War in Europe: How Russia moved from the sidelines to centre stage

THE BALANCE OF POWER
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Indy Lifestyle Online
Already it seems long ago. The Russian warship, steaming indignantly to the Adriatic. The attempted rocket grenade attack on the US embassy in Moscow. The TV pictures of Russian shop workers mopping filthy floors with the Stars and Stripes.

The start of the Balkans war was seen as concrete proof of what Russians had long known at heart: that their voice was no longer heard, that Nato called the shots in Europe, bypassing even the United Nations. They were angry and offended, but powerless.

Less than three months on, the picture has somewhat altered. General doubts in Europe about Nato's capacity for successful unilateral action will also add sinew to Russia's long-term campaign to stop it from expanding further, for example into the Baltics. We will hear more of the argument from Moscow that the Organisation for Co-operation and Security in Europe is the proper instrument for organising European security, and that Nato's role should be diminished.

"Nato's unwillingness to send ground troops to Kosovo has already sent a powerful message," wrote Robert Hunter, former US ambassador to Nato, in yesterday's Los Angeles Times. "A Russia asked to rescue Nato from its own limitations is also a Russia better able to challenge Nato's ambition to be the key arbiter of European security for the 21st century."

It may not be a blazing victory, but it is no small achievement. It has come at a turbulent time, when Russia is weak on every front. It has a crippled economy and a sick president who owes his political survival chiefly to the venality and incompetence of his opponents. Curiously, the only people oblivious of this success are the Russians themselves: a weary Viktor Chernomyrdin returned to Moscow this week to a chorus of angry allegations that he had capitulated.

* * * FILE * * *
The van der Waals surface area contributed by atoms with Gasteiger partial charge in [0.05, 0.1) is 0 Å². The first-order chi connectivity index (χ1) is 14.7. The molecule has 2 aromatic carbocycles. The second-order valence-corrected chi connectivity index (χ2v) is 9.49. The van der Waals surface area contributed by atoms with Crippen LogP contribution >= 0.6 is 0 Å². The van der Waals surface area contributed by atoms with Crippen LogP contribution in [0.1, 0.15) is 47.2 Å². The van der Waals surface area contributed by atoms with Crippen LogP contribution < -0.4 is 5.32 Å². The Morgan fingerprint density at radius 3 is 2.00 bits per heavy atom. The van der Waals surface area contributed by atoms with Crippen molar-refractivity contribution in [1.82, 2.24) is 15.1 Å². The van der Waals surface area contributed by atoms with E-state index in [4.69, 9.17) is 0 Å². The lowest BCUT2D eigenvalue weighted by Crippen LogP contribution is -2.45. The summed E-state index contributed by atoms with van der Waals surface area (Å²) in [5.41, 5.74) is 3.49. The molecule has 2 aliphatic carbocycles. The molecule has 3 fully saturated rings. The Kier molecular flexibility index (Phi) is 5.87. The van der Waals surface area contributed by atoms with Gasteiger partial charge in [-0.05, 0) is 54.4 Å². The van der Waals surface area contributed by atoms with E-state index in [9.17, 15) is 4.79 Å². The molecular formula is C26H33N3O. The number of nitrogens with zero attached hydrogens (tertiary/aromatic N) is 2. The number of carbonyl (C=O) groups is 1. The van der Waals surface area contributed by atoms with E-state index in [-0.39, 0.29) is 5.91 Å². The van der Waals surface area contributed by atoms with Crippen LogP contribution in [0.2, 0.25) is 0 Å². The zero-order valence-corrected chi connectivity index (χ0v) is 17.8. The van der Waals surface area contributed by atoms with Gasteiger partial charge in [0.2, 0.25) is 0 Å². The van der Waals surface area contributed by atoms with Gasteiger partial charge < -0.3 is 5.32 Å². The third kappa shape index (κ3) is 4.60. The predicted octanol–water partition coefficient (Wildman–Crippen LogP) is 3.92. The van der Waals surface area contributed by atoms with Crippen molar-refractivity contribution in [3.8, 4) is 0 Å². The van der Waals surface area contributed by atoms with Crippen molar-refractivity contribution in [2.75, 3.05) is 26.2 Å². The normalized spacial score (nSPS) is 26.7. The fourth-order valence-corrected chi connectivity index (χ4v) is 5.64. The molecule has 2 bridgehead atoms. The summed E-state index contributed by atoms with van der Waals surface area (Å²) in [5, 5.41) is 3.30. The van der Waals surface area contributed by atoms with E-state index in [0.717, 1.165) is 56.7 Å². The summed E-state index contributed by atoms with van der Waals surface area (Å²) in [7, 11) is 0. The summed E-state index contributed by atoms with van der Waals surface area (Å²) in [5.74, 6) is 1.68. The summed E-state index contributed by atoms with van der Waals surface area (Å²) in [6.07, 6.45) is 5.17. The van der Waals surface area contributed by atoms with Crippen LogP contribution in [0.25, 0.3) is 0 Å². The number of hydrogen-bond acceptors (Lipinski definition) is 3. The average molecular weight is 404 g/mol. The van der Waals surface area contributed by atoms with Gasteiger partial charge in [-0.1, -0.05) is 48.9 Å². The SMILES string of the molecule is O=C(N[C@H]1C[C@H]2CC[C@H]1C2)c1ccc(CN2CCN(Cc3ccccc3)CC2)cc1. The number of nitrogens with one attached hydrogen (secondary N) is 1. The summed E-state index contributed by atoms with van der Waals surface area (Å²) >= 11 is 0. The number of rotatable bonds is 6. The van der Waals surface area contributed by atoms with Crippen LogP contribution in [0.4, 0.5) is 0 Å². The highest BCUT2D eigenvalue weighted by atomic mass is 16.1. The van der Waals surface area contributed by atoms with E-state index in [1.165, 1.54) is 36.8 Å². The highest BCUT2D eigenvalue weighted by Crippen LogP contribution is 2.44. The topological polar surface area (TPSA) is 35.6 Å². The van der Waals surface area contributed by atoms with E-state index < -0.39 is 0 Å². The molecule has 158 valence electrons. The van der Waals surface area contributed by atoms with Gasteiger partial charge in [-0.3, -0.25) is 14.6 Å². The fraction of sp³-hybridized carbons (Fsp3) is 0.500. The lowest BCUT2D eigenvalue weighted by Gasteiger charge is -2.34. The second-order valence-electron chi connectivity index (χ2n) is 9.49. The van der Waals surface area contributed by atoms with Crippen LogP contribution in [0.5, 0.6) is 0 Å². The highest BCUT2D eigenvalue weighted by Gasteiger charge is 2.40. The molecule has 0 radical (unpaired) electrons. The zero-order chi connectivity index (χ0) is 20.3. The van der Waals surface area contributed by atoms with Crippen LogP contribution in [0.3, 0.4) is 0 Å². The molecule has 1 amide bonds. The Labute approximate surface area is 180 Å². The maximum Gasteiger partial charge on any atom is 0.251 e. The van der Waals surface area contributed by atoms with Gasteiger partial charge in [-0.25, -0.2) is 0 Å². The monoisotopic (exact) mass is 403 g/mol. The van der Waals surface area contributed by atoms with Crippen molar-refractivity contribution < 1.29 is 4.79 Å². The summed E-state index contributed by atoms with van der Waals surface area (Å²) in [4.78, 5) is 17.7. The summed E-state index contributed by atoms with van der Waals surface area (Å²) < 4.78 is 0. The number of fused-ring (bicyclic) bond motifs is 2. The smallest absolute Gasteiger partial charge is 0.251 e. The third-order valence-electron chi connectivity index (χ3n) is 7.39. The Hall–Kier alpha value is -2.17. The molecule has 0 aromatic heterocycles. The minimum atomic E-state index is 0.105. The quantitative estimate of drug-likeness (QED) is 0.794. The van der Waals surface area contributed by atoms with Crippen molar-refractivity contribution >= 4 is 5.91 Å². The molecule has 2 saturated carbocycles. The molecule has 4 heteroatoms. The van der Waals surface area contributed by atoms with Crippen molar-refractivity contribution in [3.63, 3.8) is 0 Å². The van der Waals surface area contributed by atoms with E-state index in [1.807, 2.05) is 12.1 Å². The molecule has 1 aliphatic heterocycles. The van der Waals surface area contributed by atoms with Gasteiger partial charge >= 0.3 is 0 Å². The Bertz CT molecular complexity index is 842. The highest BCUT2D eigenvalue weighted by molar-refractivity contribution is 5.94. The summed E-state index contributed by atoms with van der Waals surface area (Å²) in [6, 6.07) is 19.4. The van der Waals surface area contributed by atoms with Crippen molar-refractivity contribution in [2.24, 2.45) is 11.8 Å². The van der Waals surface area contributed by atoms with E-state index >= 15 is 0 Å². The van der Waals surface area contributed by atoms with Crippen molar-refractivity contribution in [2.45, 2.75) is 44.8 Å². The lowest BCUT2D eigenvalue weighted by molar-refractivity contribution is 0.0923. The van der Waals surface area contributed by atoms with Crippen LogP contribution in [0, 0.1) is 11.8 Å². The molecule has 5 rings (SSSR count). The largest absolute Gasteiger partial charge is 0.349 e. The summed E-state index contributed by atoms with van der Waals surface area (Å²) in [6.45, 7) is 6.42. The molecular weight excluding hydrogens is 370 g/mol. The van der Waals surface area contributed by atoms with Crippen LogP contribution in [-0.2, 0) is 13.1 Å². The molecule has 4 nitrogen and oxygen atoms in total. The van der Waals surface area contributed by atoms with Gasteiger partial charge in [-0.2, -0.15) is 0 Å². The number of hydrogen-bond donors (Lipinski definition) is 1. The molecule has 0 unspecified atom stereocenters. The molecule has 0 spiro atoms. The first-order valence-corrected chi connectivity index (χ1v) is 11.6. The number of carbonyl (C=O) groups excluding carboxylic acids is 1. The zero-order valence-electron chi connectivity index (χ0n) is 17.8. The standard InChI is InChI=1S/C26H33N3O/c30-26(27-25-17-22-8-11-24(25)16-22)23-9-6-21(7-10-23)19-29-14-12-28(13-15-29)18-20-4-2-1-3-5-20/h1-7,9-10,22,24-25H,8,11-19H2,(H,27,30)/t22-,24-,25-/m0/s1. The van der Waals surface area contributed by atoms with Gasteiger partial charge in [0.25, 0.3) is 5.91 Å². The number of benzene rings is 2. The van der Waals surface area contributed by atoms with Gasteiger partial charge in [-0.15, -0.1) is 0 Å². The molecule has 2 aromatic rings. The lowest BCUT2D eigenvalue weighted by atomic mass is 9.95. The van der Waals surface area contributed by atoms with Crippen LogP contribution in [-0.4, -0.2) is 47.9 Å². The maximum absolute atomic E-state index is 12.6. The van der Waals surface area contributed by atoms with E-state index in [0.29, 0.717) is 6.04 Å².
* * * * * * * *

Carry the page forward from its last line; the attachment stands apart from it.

In the end, Nato and Moscow needed one another in equal measure. No matter how much anti-Nato rhetoric they spouted, the Russians knew they had eventually to get involved or lose out. Boris Yeltsin's advisers know the economic penalties of further isolation from the international community. And they had some serious political issues to consider, tapering into the biggest question of all: the next occupant of the Kremlin.

They will have been acutely aware that a worsening economy and rising anti-Nato sentiment delivers more dividends to the communists and nationalists than anyone else. Although they tried hard to join the massed voices of outrage, Russia's "democratic" pro-market groups have been struggling to recover lost ground since last August's economic crisis. Given their generally pro-western stance, their protests over Nato's air campaign had an unconvincing air.

For the elite, installing a new president who will protect their interests (and turn a blind eye to their sins) is hard enough in a society which regards the ruling classes with profound resentment. With parliamentary elections approaching in December and the presidency coming up next year, they could ill afford to do anything that would further favour their opponents.

Among ordinary Russians anti-Nato sentiment will linger for years, hampering Moscow's ability to rebuild its relations with the alliance. But, as relations with the West slowly settle down, Moscow will demand more say, more respect for its interests and for the authority of the UN. Its position is, as ever, weakened by its need for Western dollars. But, for now, Russia will hope to be heard.

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